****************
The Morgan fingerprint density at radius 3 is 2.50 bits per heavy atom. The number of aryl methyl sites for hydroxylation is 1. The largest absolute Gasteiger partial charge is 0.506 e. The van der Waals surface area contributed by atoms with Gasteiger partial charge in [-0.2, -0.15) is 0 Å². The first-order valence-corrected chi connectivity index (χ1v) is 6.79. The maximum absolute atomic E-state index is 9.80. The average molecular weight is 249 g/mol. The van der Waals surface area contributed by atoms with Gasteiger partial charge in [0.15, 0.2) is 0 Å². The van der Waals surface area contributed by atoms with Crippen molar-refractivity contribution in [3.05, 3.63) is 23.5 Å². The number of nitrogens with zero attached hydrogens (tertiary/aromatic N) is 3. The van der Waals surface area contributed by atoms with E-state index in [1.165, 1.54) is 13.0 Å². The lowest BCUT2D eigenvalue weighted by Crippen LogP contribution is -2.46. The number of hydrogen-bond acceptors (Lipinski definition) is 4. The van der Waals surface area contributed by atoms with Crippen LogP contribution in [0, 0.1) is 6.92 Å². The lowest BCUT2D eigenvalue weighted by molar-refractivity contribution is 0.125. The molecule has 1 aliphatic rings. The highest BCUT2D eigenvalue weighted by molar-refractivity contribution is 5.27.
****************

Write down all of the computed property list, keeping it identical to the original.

The Morgan fingerprint density at radius 3 is 2.50 bits per heavy atom. The number of aryl methyl sites for hydroxylation is 1. The largest absolute Gasteiger partial charge is 0.506 e. The van der Waals surface area contributed by atoms with Gasteiger partial charge in [-0.2, -0.15) is 0 Å². The first-order valence-corrected chi connectivity index (χ1v) is 6.79. The maximum absolute atomic E-state index is 9.80. The average molecular weight is 249 g/mol. The van der Waals surface area contributed by atoms with Gasteiger partial charge in [0.15, 0.2) is 0 Å². The van der Waals surface area contributed by atoms with Crippen molar-refractivity contribution in [3.05, 3.63) is 23.5 Å². The number of nitrogens with zero attached hydrogens (tertiary/aromatic N) is 3. The van der Waals surface area contributed by atoms with E-state index in [1.165, 1.54) is 13.0 Å². The lowest BCUT2D eigenvalue weighted by Crippen LogP contribution is -2.46. The number of hydrogen-bond acceptors (Lipinski definition) is 4. The van der Waals surface area contributed by atoms with Crippen LogP contribution in [0, 0.1) is 6.92 Å². The lowest BCUT2D eigenvalue weighted by molar-refractivity contribution is 0.125. The molecule has 1 aliphatic rings. The highest BCUT2D eigenvalue weighted by molar-refractivity contribution is 5.27.